Histologically, for a lesion to be considered a MOGA/MONG, it must show necrosis, vascular proliferation, nuclear pleomorphism, and mitoses.
MOGA/MONG presents a significant diagnostic challenge due to its extreme rarity as well as its symptomatologic and image mimicry of far more common conditions. The differential diagnosis is thus broad, and includes optic neuritis, vascular lesions (e.g. cavernoma, ischemic optic neuropathy, CRVO), compressive lesions, neurosarcoidosis, lymphoma, and metastases.
Standard treatment of MOGA/MONG consists of surgical resection or biopsy followed by radiotherapy and/or chemotherapy with temozolomide. A chemoradiation regimen can prolong survival by a median of 2-3 months.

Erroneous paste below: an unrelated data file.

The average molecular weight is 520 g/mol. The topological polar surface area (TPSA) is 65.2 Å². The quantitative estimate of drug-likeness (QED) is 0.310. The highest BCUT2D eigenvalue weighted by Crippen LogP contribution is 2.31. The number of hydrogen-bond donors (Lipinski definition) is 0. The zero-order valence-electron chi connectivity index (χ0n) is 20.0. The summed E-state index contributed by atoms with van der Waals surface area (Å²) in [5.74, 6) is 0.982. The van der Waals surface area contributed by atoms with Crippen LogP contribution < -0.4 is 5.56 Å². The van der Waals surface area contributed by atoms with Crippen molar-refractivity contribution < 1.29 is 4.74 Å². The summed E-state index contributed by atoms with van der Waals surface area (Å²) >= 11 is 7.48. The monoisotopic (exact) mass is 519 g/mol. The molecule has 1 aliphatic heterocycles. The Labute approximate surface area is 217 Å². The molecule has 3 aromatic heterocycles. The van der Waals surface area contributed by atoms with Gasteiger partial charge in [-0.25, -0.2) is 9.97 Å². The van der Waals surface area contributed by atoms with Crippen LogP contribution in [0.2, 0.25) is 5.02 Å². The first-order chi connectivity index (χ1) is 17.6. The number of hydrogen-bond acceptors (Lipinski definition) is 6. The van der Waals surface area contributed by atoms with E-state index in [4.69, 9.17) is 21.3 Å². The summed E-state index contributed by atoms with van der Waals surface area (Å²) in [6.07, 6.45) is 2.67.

Most patients die within one year of this diagnosis. Seventeen percent of adult intracranial neoplasms are GBM, 20 percent of which metastasize within the central nervous system via cerebrospinal fluid. As such, MOGA/MONG can arise de novo or appear after brain GBM. In the latter case, this appearance predominantly comes five or more years after the initial lesion. Recurrence rates are also high for both de novo and post-cerebral GBM given the highly aggressive nature of the neoplasm, making the case for regular ophthalmic examinations and brain MRI’s after GBM for early diagnosis and treatment of MOGA/MONG. Moreover, screening for intracranial tumors with acute onset unilateral vision loss can preserve vision in the contralateral eye and prolong survival.